Renewed agreement with Sky Sports, BT Sport & Amazon

Seemingly in an attempt to create some stability in one of the most volatile financial sectors in the world, the Premier League are keen to scrap their usual model of pitting broadcasters against each other in a bidding war for the rights to show games. This format has been extremely effective over the years in terms of inflating broadcasting deals to a level which can only be described as unsustainable. This in turn has led to more money in the pockets of elite clubs, who have then had the spending power to drive up transfer fees and wages to crazy highs. Another rights auction will only exacerbate this.

In the short term it could potentially mean more money for the league and the clubs/ However there is also a lot of concern about the possibility of an auction actually leading to a lesser deal for the league. Traditional broadcasters across Europe are getting a little more frugal when it comes to spending big on sports rights deals with research showing that more and more young people are attracted to online services and not live TV. If the EPL runs an auction, it's quite possible that Sky and BT could turn around and actually offer less than before as they try to be more cautious while emerging from the coronavirus nightmare. With that in mind, and the fact that the government is now said to be taking a closer look at the running of football finances, perhaps now is the time to take it down a notch

A renewal of the deal they currently have with Sky, BT and Amazon would mean the same revenues again. This would bring stable income to the league and the clubs, hopefully contribute to an evening out of the ludicrous inflation we've seen when it comes to player acquisition, and tie in the big broadcasters for another few years from 2022 to 2025. Sometimes it's better to secure what you already have than try to gamble for more.

In a market which usually goes nowhere but up, the Premier League could be forgiven for rolling the dice and hoping to better their £5bn contract with the three providers but with the possibility of getting a slightly worse deal than before, sources close to the situation believe they will put the rights out to tender with Sky, BT and Amazon making offers, and stick with the status quo. With top leagues in Italy and Germany seeing a marked decrease in the value of their television rights over the past year, the Premier League is expected to proceed with caution and lock in an already stellar deal.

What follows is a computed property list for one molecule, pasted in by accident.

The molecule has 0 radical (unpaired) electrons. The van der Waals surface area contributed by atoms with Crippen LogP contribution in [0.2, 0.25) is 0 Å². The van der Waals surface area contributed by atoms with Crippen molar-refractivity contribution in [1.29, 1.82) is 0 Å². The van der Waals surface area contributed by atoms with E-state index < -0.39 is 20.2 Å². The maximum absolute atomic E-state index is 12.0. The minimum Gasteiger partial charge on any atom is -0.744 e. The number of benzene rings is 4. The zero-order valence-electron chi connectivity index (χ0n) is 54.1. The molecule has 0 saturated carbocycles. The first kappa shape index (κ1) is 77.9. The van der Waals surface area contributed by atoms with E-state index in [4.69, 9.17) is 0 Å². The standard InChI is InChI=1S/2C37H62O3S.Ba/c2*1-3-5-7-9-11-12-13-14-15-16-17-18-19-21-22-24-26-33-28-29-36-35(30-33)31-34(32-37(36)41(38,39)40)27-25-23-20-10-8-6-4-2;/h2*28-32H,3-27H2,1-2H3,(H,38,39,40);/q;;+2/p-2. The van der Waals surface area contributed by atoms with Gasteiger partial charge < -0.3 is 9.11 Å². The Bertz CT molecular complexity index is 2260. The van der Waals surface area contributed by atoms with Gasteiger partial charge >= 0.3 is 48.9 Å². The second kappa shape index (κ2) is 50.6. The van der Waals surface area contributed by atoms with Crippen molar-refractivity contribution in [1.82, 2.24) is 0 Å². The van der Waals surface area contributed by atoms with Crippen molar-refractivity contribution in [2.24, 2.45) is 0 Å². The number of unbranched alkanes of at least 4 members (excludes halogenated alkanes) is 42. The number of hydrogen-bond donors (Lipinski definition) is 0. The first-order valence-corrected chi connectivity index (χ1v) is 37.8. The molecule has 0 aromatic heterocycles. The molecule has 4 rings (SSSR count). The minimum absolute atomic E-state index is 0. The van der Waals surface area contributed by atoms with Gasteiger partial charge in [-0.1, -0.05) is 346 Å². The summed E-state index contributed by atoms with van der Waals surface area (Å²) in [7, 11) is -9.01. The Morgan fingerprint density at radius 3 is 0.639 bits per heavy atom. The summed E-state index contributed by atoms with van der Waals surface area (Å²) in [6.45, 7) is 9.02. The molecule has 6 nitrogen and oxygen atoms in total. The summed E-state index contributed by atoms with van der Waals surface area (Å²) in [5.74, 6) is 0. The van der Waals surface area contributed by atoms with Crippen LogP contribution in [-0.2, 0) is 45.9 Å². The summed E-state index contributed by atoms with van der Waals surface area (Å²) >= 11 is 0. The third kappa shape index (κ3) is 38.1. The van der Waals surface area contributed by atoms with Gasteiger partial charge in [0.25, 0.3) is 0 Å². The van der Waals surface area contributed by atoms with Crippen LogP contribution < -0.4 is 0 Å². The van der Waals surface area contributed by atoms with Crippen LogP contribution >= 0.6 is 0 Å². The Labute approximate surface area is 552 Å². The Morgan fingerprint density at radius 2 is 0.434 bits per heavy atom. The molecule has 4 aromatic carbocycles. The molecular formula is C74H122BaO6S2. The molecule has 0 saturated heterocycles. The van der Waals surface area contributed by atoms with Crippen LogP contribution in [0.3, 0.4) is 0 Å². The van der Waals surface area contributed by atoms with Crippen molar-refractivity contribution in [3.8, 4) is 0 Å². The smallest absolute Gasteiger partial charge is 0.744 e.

Will the Premier League get state approval?

English football’s top flight will still need permission from ministers to scrap the current auction model but the government is expected to give the proposal close consideration. Under normal circumstances, the Conservative party might be prone to rejecting such a thing on the grounds that it eliminates competition. However, during the Super League debacle Prime Minister Boris Johnson reiterated that while he is first and foremost a free market capitalist, there are times when the state must take executive action in business affairs. Due to the unprecedented circumstances caused by the pandemic, the government is likely to give these plans the green light with the intention of protecting the league and consequently the clubs, as well as those in the lower leagues